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Does the NRL have any idea how to manage change?

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Roar Guru
15th December, 2020

Australian Rugby League Commission chairman Peter V’landys recently announced a number of rule changes to take effect from the start of next year.

Like many others, I wanted to know more about the specifics of these changes, so I went looking, mostly on What I found caused me to question whether the NRL has any notion of good change management.

There are some simple steps that should be followed when making changes and I want to work through what these are and what Vlandy’s and Andrew Abdo have to say about them.

Step 1 – identify the need for change(s)
This was neatly covered by Peter V’landys when he said, “The message from the fans and our broadcasters has been clear – the game became too predictable and the balance between attack and defence had gone too far in favour of defence.”

There’s an immediate problem with the process: the NRL appears to want to make rule changes based on fan reaction, but also based on the desires of the broadcasters. Why do the broadcasters get a say in what changes should be made? Who in the broadcast ranks did the NRL talk with? Phil Gould?

Phil 'Gus' Gould

Phil Gould. (Photo by Brendon Thorne/Getty Images)

The NRL also gained its fan input from those who held an account and who bothered to complete a survey. I’ve no idea how many people that represents, but that was the extent of the people “consultation”.

Step 2 – come up with suggested changes
The NRL based these rule changes on recommendations from an innovation committee. Members of that committee included Wayne Pearce, Peter V’landys, Graham Annesley, Craig Bellamy, Ricky Stuart, Matt Cecchin, Luke Keary and Damien Cook.


This is a very capable and experienced group of rugby league administrators, referees and players, so it’s safe to assume they felt the changes they proposed met the questionable brief of taking “the element of unpredictability and entertainment a step further.”

Step 3 – conduct a risk management analysis
This is a critical step in any change and there are a variety of ways to evaluate the risk of making changes. In years gone by, the NRL would suggest rule changes, then try them out in pre-season trial games. That will apparently not happen with these changes, presumably because there’s likely to be only one pre-season trial game in 2021.

The only comments related to this came from Abdo who said, “The outcome, we think – it’s going to add to our game on a net basis.”

We think?

In other words, based on the experience of those who recommended the changes, the NRL is guessing the changes will benefit the game overall. And a net gain implies one or more change will harm the current game.

Part of the risk analysis in this instance should involve medical staff. Again, a quote from Andrew Abdo: “The fans want free-flowing football and faster action, within reason.”

Acting NRL Chief Executive Officer Andrew Abdo

(Photo by Mark Metcalfe/Getty Images)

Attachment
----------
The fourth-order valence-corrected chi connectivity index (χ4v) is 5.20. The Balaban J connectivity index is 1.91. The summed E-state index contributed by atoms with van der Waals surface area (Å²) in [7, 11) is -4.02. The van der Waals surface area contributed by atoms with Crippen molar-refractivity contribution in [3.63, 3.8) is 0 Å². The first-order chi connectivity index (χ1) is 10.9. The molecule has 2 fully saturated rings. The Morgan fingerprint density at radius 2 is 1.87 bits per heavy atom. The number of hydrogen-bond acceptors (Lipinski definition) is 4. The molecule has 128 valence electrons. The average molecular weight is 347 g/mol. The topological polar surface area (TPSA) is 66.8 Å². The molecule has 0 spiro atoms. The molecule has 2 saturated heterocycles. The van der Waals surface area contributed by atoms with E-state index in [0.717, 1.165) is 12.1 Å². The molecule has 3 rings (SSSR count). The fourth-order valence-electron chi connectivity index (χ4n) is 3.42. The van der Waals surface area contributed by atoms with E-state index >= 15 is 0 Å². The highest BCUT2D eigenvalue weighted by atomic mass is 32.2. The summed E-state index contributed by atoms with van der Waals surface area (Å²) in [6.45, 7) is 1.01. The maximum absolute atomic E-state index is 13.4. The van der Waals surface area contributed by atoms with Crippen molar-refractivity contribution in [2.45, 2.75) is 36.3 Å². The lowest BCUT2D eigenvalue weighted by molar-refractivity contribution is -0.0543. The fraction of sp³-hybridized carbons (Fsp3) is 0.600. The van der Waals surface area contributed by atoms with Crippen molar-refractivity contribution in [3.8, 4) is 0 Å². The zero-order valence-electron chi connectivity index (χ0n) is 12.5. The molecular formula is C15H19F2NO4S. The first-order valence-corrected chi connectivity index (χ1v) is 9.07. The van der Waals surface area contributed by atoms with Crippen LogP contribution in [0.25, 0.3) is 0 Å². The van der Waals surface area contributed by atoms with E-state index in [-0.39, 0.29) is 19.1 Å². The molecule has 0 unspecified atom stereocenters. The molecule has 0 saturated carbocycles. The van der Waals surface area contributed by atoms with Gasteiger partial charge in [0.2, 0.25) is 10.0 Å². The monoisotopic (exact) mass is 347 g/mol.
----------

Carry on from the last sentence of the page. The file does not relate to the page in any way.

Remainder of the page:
I don’t think many would disagree with this, but with faster action comes increased fatigue and with increased fatigue comes an increased chance of injury. It does not appear the NRL has taken this into account when making these changes.

Step 4 – implement the changes
This is probably the easiest stage of the process, and no doubt coaches will be busily working with their squads on how these new rules will work, as well as devising ways to make these changes work for them.

Step 5 – review the changes
The only comment I could find about another critical part of the process came from Abdo, who said, “If some of the changes don’t work, we’ll be the first to review it.”

This sums up just how badly the NRL will manage this change.

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They don’t appear to have any timetable for monitoring the effectiveness of these rule changes, nor do they have any mechanism for deciding if they’re working or not. Presumably they’ll do another people survey or ask the broadcaster what they think.

The two issues that are not addressed at all by the NRL is whether player health will be compromised by these changes and whether the quality of both the football and the viewing experience will improve.

Once again Abdo glossed over player health with the comment, “We have to be cognisant of the overall player welfare issue and speed of the game, which is why we didn’t consider reducing the interchange.

“I think there’s an ebb and flow. There will be natural stoppages and breaks.”

The other factors previously mentioned are equally important. I don’t want to watch a game of touch football style rugby league, I want to watch teams producing quality attack and defence. In the same vein, I don’t want to have my viewing pleasure spoiled because of an ill-considered rule change, most notably the bunker.

Right now, I have no idea whether these changes are going to be a success or failure, but then again neither does Peter V’landys or Andrew Abdo. Unfortunately, a sport I thoroughly enjoy could be harmed, because those in charge have no idea how to manage a very simple process.